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State v. Jarreau

Court of Criminal Appeals of Texas

March 1, 2017

THE STATE OF TEXAS
v.
JAMES BURKE JARREAU, Appellee

         ON STATE'S PETITION FOR DISCRETIONARY REVIEW FROM THE FOURTH COURT OF APPEALS GILLESPIE COUNTY

          OPINION

          Keel, J.

         Appellee was charged with delivery of a dangerous drug under Texas Health and Safety Code Section 483.042(a). The trial court granted his motion to quash the indictment. The State appealed, and the court of appeals affirmed the order quashing the indictment. State v. Jarreau, No. 04-15-00313-CR, 2016 Tex.App. LEXIS 6559 (Tex. App.-San Antonio June 22, 2016) (mem. op., not designated for publication). We granted the State Prosecuting Attorney's petition for discretionary review to consider whether a charging instrument alleging delivery of a named dangerous drug must also specify whether it is a device or drug. Concluding that it need not, we remand to the court of appeals for disposition of the State's remaining points of error.

         BACKGROUND

         "A person commits an offense if the person delivers or offers to deliver a dangerous drug." Tex. Health & Safety Code § 483.042(a). A dangerous drug is "a device or a drug that is unsafe for self-medication" and is not included in Chapter 481's schedules or penalty groups. Id. at §483.001(2) (emphasis added). It includes a device or drug that bears a legend cautioning against dispensing without a prescription. Id. Delivery by pharmacists or health care practitioners under customary medical practices is not an offense. Id. at § 483.042(a).

         The indictment in this case alleged that Appellee "did then and there intentionally or knowingly deliver or offer to deliver to [M.J.] a dangerous drug, specifically 25B-NBOMe." Appellee moved to quash the indictment because, among other things, it failed to allege which of the two statutory definitions of dangerous drug the State intended to rely upon, i.e., device or drug. The trial court granted the motion to quash the indictment on that and three other grounds, [1] and the State appealed.

         The Fourth Court of Appeals held that the State had to specify which definition of "dangerous drug" it would rely upon at trial. Jarreau, 2016 Tex.App. LEXIS 6559 at *12-*15. The court held that the indictment "did not elect among the alternate statutory manner or means of committing the offense of deliver or offer to deliver a dangerous drug - by device or by drug that is unsafe for self-medication." Id. at *17-*18. The court further held that "including the descriptor '25B-NBOMe' does nothing to alleviate the notice deficiency." Id. at *18.

         EVALUATING THE SUFFICIENCY OF AN INDICTMENT

         An indictment is sufficient if it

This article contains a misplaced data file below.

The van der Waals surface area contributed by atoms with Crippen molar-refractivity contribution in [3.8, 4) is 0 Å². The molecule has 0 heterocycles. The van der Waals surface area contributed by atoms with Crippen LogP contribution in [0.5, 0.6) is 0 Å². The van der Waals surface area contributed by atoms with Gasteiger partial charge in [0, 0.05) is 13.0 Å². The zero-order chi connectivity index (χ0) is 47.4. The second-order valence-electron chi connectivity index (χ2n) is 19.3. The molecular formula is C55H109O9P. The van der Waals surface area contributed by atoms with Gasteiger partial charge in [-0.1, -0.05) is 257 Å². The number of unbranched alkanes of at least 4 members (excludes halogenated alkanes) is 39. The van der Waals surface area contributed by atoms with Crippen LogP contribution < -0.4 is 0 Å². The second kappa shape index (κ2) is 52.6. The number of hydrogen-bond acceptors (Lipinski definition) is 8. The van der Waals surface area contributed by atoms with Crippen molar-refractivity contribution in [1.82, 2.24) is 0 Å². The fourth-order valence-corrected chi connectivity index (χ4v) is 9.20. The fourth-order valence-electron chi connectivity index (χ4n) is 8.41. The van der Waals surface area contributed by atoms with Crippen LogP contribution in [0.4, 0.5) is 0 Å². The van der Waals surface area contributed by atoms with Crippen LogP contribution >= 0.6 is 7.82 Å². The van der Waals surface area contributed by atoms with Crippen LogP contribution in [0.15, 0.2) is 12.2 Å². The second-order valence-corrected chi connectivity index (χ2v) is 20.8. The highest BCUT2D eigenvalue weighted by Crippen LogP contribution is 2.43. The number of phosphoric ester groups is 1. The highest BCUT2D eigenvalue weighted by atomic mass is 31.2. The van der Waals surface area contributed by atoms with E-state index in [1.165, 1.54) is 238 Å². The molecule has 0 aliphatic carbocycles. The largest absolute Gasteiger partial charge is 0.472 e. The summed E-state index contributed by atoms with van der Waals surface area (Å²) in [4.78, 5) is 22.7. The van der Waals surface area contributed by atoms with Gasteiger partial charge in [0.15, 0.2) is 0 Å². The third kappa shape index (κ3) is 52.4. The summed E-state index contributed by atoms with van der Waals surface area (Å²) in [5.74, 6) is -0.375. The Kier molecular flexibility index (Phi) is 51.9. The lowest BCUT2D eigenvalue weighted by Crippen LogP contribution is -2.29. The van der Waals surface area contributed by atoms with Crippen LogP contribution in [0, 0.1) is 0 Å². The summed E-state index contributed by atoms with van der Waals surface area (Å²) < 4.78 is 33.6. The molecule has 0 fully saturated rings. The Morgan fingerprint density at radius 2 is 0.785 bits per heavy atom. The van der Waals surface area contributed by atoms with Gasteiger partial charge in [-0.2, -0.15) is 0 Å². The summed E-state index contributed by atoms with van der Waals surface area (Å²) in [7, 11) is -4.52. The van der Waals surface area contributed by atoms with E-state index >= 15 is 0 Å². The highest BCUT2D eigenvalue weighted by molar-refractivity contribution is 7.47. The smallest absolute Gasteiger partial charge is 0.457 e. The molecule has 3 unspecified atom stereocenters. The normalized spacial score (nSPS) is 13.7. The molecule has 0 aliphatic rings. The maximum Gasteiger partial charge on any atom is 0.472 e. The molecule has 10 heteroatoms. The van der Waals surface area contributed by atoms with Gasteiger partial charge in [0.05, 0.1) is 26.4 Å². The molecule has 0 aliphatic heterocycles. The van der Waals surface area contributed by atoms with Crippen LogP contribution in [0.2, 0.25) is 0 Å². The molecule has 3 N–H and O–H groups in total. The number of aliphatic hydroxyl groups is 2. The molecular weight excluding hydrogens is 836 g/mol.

charges the commission of the offense in ordinary and concise language in such a manner as to enable a person of common understanding to know what is meant, and with that degree of certainty that will give the defendant notice of the particular offense with which he is charged, and enable the court, on conviction, to pronounce the proper judgment[.]

Tex. Code Crim. Proc. art. 21.11.

         An indictment that tracks the language of a statute usually gives sufficient notice. State v. Mays, 967 S.W.2d 404, 406-07 (Tex. Crim. App. 1998) (citing Daniels v. State, 754 S.W.2d 214, 218 (Tex. Crim. App. 1988)). But "this rule applies only where the [pleading] is framed under a statute which defines the act constituting the offense in a manner that will inform the accused of the nature of the charge." Mays, 967 S.W.2d at 406 (quoting Haecker v. State, 571 S.W.2d 920, 921 (Tex. Crim. App. 1978)(panel op.). "Generally, the State need not plead with additional specificity those matters which are statutorily defined in the alternative where the matter is not an act or omission of the defendant." DeVaughn v. State, 749 S.W.2d 62, 68 (Tex. Crim. App. 1988).

         Appellate review of an order quashing an indictment is de novo. State v. Moff, 154 S.W.3d 599, 601 (Tex. Crim. App. 2004). The analysis is "contingent upon a variety of factors, including, but not limited to, the statutory description of the prohibited conduct and whether the notice deficiency complained of describes an act or omission by the accused." DeVaughn, 749 S.W.2d at 68.

         Barbernell v. State, 257 S.W.3d 248 (Tex. Crim. App. 2008), prescribed a two-step analysis for evaluating the adequacy of an indictment's allegations. "First, a court must identify the elements of an offense." Id. at 255. Second, if an element of the offense describing an act or omission by the defendant has been defined by the Legislature, a court must ask whether the statute provides "alternative manners or means in which the act or omission can be committed." Id. If so, then the pleading "will supply adequate notice only if, in addition to setting out the ...


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